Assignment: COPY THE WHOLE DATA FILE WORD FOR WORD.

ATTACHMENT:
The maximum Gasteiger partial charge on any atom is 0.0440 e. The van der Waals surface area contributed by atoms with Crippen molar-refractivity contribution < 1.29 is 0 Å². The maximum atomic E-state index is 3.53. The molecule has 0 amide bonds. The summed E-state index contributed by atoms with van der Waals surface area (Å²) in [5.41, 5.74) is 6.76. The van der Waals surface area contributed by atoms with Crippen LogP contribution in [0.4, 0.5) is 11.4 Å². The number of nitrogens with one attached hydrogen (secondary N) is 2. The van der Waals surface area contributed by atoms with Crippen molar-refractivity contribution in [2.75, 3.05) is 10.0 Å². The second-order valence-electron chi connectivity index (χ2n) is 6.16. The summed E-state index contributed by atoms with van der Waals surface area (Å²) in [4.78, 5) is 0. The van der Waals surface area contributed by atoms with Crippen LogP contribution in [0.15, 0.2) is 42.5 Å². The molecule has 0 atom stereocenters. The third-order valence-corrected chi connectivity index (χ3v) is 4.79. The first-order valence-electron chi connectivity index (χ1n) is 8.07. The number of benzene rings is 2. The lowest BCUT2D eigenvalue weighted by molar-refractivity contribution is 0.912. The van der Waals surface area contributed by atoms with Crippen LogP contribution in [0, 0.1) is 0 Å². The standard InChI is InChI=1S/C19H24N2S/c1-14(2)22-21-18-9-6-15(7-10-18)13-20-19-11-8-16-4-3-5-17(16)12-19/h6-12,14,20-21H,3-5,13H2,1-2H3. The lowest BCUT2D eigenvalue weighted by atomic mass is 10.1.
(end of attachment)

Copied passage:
The maximum Gasteiger partial charge on any atom is 0.0440 e. The van der Waals surface area contributed by atoms with Crippen molar-refractivity contribution < 1.29 is 0 Å². The maximum atomic E-state index is 3.53. The molecule has 0 amide bonds. The summed E-state index contributed by atoms with van der Waals surface area (Å²) in [5.41, 5.74) is 6.76. The van der Waals surface area contributed by atoms with Crippen LogP contribution in [0.4, 0.5) is 11.4 Å². The number of nitrogens with one attached hydrogen (secondary N) is 2. The van der Waals surface area contributed by atoms with Crippen molar-refractivity contribution in [2.75, 3.05) is 10.0 Å². The second-order valence-electron chi connectivity index (χ2n) is 6.16. The summed E-state index contributed by atoms with van der Waals surface area (Å²) in [4.78, 5) is 0. The van der Waals surface area contributed by atoms with Crippen LogP contribution in [0.15, 0.2) is 42.5 Å². The molecule has 0 atom stereocenters. The third-order valence-corrected chi connectivity index (χ3v) is 4.79. The first-order valence-electron chi connectivity index (χ1n) is 8.07. The number of benzene rings is 2. The lowest BCUT2D eigenvalue weighted by molar-refractivity contribution is 0.912. The van der Waals surface area contributed by atoms with Crippen LogP contribution in [0, 0.1) is 0 Å². The standard InChI is InChI=1S/C19H24N2S/c1-14(2)22-21-18-9-6-15(7-10-18)13-20-19-11-8-16-4-3-5-17(16)12-19/h6-12,14,20-21H,3-5,13H2,1-2H3. The lowest BCUT2D eigenvalue weighted by atomic mass is 10.1.